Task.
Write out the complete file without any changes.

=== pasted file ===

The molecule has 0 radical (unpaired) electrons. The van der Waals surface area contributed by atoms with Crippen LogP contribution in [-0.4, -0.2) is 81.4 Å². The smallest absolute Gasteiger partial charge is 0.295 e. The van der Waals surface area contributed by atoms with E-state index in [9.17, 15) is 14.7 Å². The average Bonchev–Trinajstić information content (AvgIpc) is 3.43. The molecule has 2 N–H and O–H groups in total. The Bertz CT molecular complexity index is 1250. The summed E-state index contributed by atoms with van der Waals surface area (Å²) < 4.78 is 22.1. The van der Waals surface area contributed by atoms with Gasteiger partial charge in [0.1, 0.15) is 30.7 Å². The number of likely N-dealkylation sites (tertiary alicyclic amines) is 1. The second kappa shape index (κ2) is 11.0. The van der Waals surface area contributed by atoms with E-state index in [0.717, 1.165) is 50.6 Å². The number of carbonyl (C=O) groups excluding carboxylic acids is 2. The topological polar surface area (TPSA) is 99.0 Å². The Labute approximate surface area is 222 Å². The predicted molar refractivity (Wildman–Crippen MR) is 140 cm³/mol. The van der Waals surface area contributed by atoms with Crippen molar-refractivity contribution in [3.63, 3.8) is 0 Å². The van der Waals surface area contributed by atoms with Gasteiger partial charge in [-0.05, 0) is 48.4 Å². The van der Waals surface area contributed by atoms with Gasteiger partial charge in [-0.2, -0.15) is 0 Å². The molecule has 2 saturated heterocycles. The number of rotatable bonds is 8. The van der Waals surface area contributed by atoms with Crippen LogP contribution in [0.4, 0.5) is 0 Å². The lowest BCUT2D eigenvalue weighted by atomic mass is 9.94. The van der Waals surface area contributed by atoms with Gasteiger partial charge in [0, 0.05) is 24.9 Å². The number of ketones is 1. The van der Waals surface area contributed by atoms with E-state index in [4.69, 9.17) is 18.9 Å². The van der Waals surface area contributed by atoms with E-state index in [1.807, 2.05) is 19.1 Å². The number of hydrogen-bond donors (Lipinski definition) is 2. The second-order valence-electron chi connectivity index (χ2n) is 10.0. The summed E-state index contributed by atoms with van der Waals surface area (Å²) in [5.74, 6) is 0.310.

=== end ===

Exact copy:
The molecule has 0 radical (unpaired) electrons. The van der Waals surface area contributed by atoms with Crippen LogP contribution in [-0.4, -0.2) is 81.4 Å². The smallest absolute Gasteiger partial charge is 0.295 e. The van der Waals surface area contributed by atoms with E-state index in [9.17, 15) is 14.7 Å². The average Bonchev–Trinajstić information content (AvgIpc) is 3.43. The molecule has 2 N–H and O–H groups in total. The Bertz CT molecular complexity index is 1250. The summed E-state index contributed by atoms with van der Waals surface area (Å²) < 4.78 is 22.1. The van der Waals surface area contributed by atoms with Gasteiger partial charge in [0.1, 0.15) is 30.7 Å². The number of likely N-dealkylation sites (tertiary alicyclic amines) is 1. The second kappa shape index (κ2) is 11.0. The van der Waals surface area contributed by atoms with E-state index in [0.717, 1.165) is 50.6 Å². The number of carbonyl (C=O) groups excluding carboxylic acids is 2. The topological polar surface area (TPSA) is 99.0 Å². The Labute approximate surface area is 222 Å². The predicted molar refractivity (Wildman–Crippen MR) is 140 cm³/mol. The van der Waals surface area contributed by atoms with Crippen molar-refractivity contribution in [3.63, 3.8) is 0 Å². The van der Waals surface area contributed by atoms with Gasteiger partial charge in [-0.05, 0) is 48.4 Å². The van der Waals surface area contributed by atoms with Gasteiger partial charge in [-0.2, -0.15) is 0 Å². The molecule has 2 saturated heterocycles. The number of rotatable bonds is 8. The van der Waals surface area contributed by atoms with Crippen LogP contribution in [0.4, 0.5) is 0 Å². The lowest BCUT2D eigenvalue weighted by atomic mass is 9.94. The van der Waals surface area contributed by atoms with Gasteiger partial charge in [0, 0.05) is 24.9 Å². The number of ketones is 1. The van der Waals surface area contributed by atoms with E-state index in [4.69, 9.17) is 18.9 Å². The van der Waals surface area contributed by atoms with E-state index in [1.807, 2.05) is 19.1 Å². The number of hydrogen-bond donors (Lipinski definition) is 2. The second-order valence-electron chi connectivity index (χ2n) is 10.0. The summed E-state index contributed by atoms with van der Waals surface area (Å²) in [5.74, 6) is 0.310.